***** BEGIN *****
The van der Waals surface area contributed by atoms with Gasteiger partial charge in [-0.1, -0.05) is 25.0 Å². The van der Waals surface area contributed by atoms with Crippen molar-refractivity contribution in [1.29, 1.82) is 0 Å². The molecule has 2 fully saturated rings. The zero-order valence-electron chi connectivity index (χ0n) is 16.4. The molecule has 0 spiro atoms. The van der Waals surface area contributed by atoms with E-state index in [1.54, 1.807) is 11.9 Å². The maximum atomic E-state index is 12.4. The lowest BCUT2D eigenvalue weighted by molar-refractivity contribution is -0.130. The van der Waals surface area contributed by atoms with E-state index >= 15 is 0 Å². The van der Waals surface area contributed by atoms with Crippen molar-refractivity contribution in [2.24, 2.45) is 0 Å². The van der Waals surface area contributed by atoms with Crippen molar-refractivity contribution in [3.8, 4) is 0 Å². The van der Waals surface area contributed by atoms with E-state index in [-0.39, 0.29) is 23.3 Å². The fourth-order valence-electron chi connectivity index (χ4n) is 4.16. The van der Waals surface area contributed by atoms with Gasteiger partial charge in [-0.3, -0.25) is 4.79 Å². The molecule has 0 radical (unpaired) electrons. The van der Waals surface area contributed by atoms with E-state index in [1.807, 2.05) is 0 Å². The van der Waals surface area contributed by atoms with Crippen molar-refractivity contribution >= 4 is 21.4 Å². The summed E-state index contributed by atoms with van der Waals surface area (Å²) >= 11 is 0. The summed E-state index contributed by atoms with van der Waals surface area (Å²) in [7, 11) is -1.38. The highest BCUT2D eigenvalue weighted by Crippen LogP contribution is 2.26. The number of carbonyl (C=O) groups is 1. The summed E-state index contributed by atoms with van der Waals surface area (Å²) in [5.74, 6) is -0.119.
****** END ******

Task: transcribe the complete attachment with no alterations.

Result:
The van der Waals surface area contributed by atoms with Gasteiger partial charge in [-0.1, -0.05) is 25.0 Å². The van der Waals surface area contributed by atoms with Crippen molar-refractivity contribution in [1.29, 1.82) is 0 Å². The molecule has 2 fully saturated rings. The zero-order valence-electron chi connectivity index (χ0n) is 16.4. The molecule has 0 spiro atoms. The van der Waals surface area contributed by atoms with E-state index in [1.54, 1.807) is 11.9 Å². The maximum atomic E-state index is 12.4. The lowest BCUT2D eigenvalue weighted by molar-refractivity contribution is -0.130. The van der Waals surface area contributed by atoms with E-state index >= 15 is 0 Å². The van der Waals surface area contributed by atoms with Crippen molar-refractivity contribution in [2.24, 2.45) is 0 Å². The van der Waals surface area contributed by atoms with Crippen molar-refractivity contribution in [3.8, 4) is 0 Å². The van der Waals surface area contributed by atoms with E-state index in [-0.39, 0.29) is 23.3 Å². The fourth-order valence-electron chi connectivity index (χ4n) is 4.16. The van der Waals surface area contributed by atoms with Gasteiger partial charge in [-0.3, -0.25) is 4.79 Å². The molecule has 0 radical (unpaired) electrons. The van der Waals surface area contributed by atoms with E-state index in [1.807, 2.05) is 0 Å². The van der Waals surface area contributed by atoms with Crippen molar-refractivity contribution >= 4 is 21.4 Å². The summed E-state index contributed by atoms with van der Waals surface area (Å²) >= 11 is 0. The summed E-state index contributed by atoms with van der Waals surface area (Å²) in [7, 11) is -1.38. The highest BCUT2D eigenvalue weighted by Crippen LogP contribution is 2.26. The number of carbonyl (C=O) groups is 1. The summed E-state index contributed by atoms with van der Waals surface area (Å²) in [5.74, 6) is -0.119.